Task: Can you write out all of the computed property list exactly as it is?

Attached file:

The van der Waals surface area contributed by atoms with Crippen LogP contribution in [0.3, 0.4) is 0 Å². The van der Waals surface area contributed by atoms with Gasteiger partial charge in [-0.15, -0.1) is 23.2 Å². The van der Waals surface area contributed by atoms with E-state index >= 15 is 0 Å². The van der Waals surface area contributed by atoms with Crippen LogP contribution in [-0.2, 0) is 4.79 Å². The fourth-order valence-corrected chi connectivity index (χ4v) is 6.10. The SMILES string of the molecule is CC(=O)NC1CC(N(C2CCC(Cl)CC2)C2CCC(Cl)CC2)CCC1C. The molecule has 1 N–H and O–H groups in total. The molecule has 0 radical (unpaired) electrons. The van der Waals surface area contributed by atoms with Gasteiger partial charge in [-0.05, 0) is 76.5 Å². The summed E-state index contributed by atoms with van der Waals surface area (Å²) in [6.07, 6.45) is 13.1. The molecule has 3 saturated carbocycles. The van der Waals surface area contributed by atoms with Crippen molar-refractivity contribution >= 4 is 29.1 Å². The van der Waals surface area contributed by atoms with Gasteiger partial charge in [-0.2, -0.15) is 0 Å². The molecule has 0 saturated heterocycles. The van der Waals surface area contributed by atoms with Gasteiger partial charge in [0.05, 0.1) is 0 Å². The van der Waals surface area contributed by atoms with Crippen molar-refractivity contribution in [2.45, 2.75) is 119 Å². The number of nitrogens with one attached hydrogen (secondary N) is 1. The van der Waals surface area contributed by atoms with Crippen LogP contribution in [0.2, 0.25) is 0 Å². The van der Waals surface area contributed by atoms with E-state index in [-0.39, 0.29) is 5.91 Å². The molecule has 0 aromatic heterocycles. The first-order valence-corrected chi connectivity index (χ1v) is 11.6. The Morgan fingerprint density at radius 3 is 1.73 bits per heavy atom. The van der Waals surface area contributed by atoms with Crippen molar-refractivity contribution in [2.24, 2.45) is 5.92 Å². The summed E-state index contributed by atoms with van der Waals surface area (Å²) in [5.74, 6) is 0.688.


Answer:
The van der Waals surface area contributed by atoms with Crippen LogP contribution in [0.3, 0.4) is 0 Å². The van der Waals surface area contributed by atoms with Gasteiger partial charge in [-0.15, -0.1) is 23.2 Å². The van der Waals surface area contributed by atoms with E-state index >= 15 is 0 Å². The van der Waals surface area contributed by atoms with Crippen LogP contribution in [-0.2, 0) is 4.79 Å². The fourth-order valence-corrected chi connectivity index (χ4v) is 6.10. The SMILES string of the molecule is CC(=O)NC1CC(N(C2CCC(Cl)CC2)C2CCC(Cl)CC2)CCC1C. The molecule has 1 N–H and O–H groups in total. The molecule has 0 radical (unpaired) electrons. The van der Waals surface area contributed by atoms with Gasteiger partial charge in [-0.05, 0) is 76.5 Å². The summed E-state index contributed by atoms with van der Waals surface area (Å²) in [6.07, 6.45) is 13.1. The molecule has 3 saturated carbocycles. The van der Waals surface area contributed by atoms with Crippen molar-refractivity contribution >= 4 is 29.1 Å². The van der Waals surface area contributed by atoms with Gasteiger partial charge in [-0.2, -0.15) is 0 Å². The molecule has 0 saturated heterocycles. The van der Waals surface area contributed by atoms with Gasteiger partial charge in [0.05, 0.1) is 0 Å². The van der Waals surface area contributed by atoms with Crippen molar-refractivity contribution in [2.45, 2.75) is 119 Å². The number of nitrogens with one attached hydrogen (secondary N) is 1. The van der Waals surface area contributed by atoms with Crippen LogP contribution in [0.2, 0.25) is 0 Å². The van der Waals surface area contributed by atoms with E-state index in [-0.39, 0.29) is 5.91 Å². The molecule has 0 aromatic heterocycles. The first-order valence-corrected chi connectivity index (χ1v) is 11.6. The Morgan fingerprint density at radius 3 is 1.73 bits per heavy atom. The van der Waals surface area contributed by atoms with Crippen molar-refractivity contribution in [2.24, 2.45) is 5.92 Å². The summed E-state index contributed by atoms with van der Waals surface area (Å²) in [5.74, 6) is 0.688.